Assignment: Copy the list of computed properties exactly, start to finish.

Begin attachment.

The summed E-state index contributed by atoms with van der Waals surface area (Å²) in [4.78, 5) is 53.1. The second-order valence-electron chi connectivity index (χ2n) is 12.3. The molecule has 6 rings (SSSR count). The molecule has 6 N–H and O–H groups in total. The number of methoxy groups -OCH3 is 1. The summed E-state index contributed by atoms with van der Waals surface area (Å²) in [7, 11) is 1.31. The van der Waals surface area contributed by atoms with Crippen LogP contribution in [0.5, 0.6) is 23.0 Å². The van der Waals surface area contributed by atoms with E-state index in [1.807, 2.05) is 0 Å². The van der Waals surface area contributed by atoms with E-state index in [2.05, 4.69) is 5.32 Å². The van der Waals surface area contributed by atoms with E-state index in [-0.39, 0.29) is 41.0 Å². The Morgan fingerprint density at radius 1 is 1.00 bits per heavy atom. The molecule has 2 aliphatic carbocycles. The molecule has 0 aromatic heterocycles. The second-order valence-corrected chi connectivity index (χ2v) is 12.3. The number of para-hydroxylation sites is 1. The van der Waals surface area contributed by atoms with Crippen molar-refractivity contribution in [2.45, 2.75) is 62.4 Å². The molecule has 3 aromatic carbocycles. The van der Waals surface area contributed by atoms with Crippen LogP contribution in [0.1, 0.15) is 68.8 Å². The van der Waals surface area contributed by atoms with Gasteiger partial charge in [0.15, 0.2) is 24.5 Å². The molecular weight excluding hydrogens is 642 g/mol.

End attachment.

The summed E-state index contributed by atoms with van der Waals surface area (Å²) in [4.78, 5) is 53.1. The second-order valence-electron chi connectivity index (χ2n) is 12.3. The molecule has 6 rings (SSSR count). The molecule has 6 N–H and O–H groups in total. The number of methoxy groups -OCH3 is 1. The summed E-state index contributed by atoms with van der Waals surface area (Å²) in [7, 11) is 1.31. The van der Waals surface area contributed by atoms with Crippen LogP contribution in [0.5, 0.6) is 23.0 Å². The van der Waals surface area contributed by atoms with E-state index in [1.807, 2.05) is 0 Å². The van der Waals surface area contributed by atoms with E-state index in [2.05, 4.69) is 5.32 Å². The van der Waals surface area contributed by atoms with E-state index in [-0.39, 0.29) is 41.0 Å². The Morgan fingerprint density at radius 1 is 1.00 bits per heavy atom. The molecule has 2 aliphatic carbocycles. The molecule has 0 aromatic heterocycles. The second-order valence-corrected chi connectivity index (χ2v) is 12.3. The number of para-hydroxylation sites is 1. The van der Waals surface area contributed by atoms with Crippen molar-refractivity contribution in [2.45, 2.75) is 62.4 Å². The molecule has 3 aromatic carbocycles. The van der Waals surface area contributed by atoms with Crippen LogP contribution in [0.1, 0.15) is 68.8 Å². The van der Waals surface area contributed by atoms with Gasteiger partial charge in [0.15, 0.2) is 24.5 Å². The molecular weight excluding hydrogens is 642 g/mol.